A man who has traveled over 13,000 miles of waterways in eastern America is highly impressed with Frankfort’s potential to become an epicenter for recreational boating and tourism.
Ted Swartz decided to spend his retirement as many dream of doing: giving up his stationary home in Chicago to live on his boat.
Swartz was raised on the banks on Lake Michigan, where he learned to love boating from an early age.
"I guess I've always been a nautical soul," he said while lounging on the deck of his Endeavor TrawlerCat 36 on the Kentucky River. The three-stateroom catamaran is a major upgrade from his first purchase — a rubber raft with a motor — when he was 27. Swartz spent 40 years in downtown Chicago working in advertising.
"We would take out on my little raft and cruise the Chicago River among all the yachts and skyscrapers," Swartz chuckled.
Three boats and a career later, Swartz began looking for a boat that would suit his retirement plans. He'd need the full amenities of a home on a boat he planned to spend 48 weeks out of the year on. He purchased "My Bluegill Heaven" in 2007 and christened his retirement in 2013 by sailing the circumference of Lake Michigan.
"It took three months," he said. "I've been to every port in all of Lake Michigan."
Since, he has been to 12 states by boat. He spends his winters in the South and his summers in the North. His days begin with coffee on the top deck and light reading. He's kept company by his rescue dog, Vala.
"A lot of mornings I'll wake up anchored in a little cove somewhere," he added, looking at his boat tied to the Frankfort Boat Dock with a large rock quarry behind him and the Singing Bridge sprawled out in front. "I anchor for the night more than I stay in marinas."
He launched his journey April 29 from the port of New Orleans and came north by way of four major rivers to the quiet capital of the Bluegrass.
"It took me 11 weeks, but I only traveled for 43 days," Swartz said. "I don't rush things. I like to stop and look, travel, explore the different scenery and geography."
Swartz's 1,402-mile voyage was made possible by the reopening of the Kentucky River locks by the Kentucky River Authority.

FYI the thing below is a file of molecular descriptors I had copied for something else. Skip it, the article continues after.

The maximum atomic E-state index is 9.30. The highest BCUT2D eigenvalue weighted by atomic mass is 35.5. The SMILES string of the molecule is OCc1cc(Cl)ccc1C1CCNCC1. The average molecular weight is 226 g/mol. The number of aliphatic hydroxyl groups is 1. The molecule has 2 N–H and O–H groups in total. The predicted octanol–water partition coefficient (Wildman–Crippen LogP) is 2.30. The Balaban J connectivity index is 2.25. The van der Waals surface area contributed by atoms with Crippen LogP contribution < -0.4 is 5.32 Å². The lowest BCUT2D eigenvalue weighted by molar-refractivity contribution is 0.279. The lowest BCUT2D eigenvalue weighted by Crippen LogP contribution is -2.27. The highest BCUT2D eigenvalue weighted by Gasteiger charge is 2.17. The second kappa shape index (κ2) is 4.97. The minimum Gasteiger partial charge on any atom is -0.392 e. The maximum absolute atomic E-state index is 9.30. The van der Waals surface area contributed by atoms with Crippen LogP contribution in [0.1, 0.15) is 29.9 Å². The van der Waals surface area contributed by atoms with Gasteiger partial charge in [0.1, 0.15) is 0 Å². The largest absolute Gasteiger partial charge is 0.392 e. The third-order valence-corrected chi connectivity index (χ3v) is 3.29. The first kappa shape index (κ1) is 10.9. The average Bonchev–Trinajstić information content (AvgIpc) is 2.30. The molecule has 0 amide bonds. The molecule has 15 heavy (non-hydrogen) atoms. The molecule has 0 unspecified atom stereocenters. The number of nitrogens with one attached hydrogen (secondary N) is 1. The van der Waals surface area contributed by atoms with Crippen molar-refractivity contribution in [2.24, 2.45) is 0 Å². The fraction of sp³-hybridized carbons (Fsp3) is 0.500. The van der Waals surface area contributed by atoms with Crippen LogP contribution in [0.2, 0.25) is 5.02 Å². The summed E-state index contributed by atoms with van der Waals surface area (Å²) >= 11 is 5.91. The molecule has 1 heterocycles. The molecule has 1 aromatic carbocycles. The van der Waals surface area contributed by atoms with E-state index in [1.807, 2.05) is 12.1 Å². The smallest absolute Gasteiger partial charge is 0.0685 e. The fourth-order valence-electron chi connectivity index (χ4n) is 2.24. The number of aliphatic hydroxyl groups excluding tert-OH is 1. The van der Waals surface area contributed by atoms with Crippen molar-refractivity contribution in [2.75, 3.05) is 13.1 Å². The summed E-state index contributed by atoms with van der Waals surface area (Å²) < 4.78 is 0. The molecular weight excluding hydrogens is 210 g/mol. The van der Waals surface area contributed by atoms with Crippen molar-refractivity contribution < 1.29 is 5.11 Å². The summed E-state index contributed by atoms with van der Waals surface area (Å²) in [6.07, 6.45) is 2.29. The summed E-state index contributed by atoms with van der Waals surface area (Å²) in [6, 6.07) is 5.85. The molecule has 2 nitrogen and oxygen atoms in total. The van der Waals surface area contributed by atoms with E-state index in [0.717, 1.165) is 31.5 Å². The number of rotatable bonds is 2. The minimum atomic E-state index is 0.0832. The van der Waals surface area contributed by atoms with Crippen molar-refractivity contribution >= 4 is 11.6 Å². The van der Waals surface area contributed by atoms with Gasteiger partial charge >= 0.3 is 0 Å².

"I spent the winter in New Orleans and I was looking for some new place to go in the summer," he said. "When I read that they had reopened the locks on the Kentucky River, I said, 'That's it! The Kentucky River can be navigated.' "
Swartz believes the river holds untapped potential for a charming city. Since the Kentucky River became navigable for pleasure craft, Swartz has noticed an outpouring of cruisers across boating community Facebook pages taking interest in the route.
"Frankfort is a great destination," he said. "When you combine a beautiful river with a great destination, you can bring in a lot of traffic. Boaters will come down for a day or weekend trip and boaters usually spend money on gas, food, attractions."
One issue that Swartz noted, however, is Frankfort's lack of docks. Many boaters will not make the trip if they cannot secure docking in advance. Swartz believes a large boat dock would help bring more tourists to "a beautiful and interesting city."
During his week in Frankfort, Swartz took advantage of the free downtown trolley, toured Buffalo Trace Distillery and museums, visited Daniel Boone's grave and the Vietnam Veterans Memorial and explored shops and cafes downtown. His favorite attraction was the Old Capitol building, which he said intrigued him because he had never seen a city with two gorgeous capitol buildings before.
Swartz headed back south on Friday and plans to retrace his route until he reaches the Bahamas, where he will spend the winter.
"I want to emphasize what a beautiful trip Frankfort and the Kentucky River has been," he added. "I've heard a lot of talk about it, and it wouldn't take much advertising to create a flood of traffic."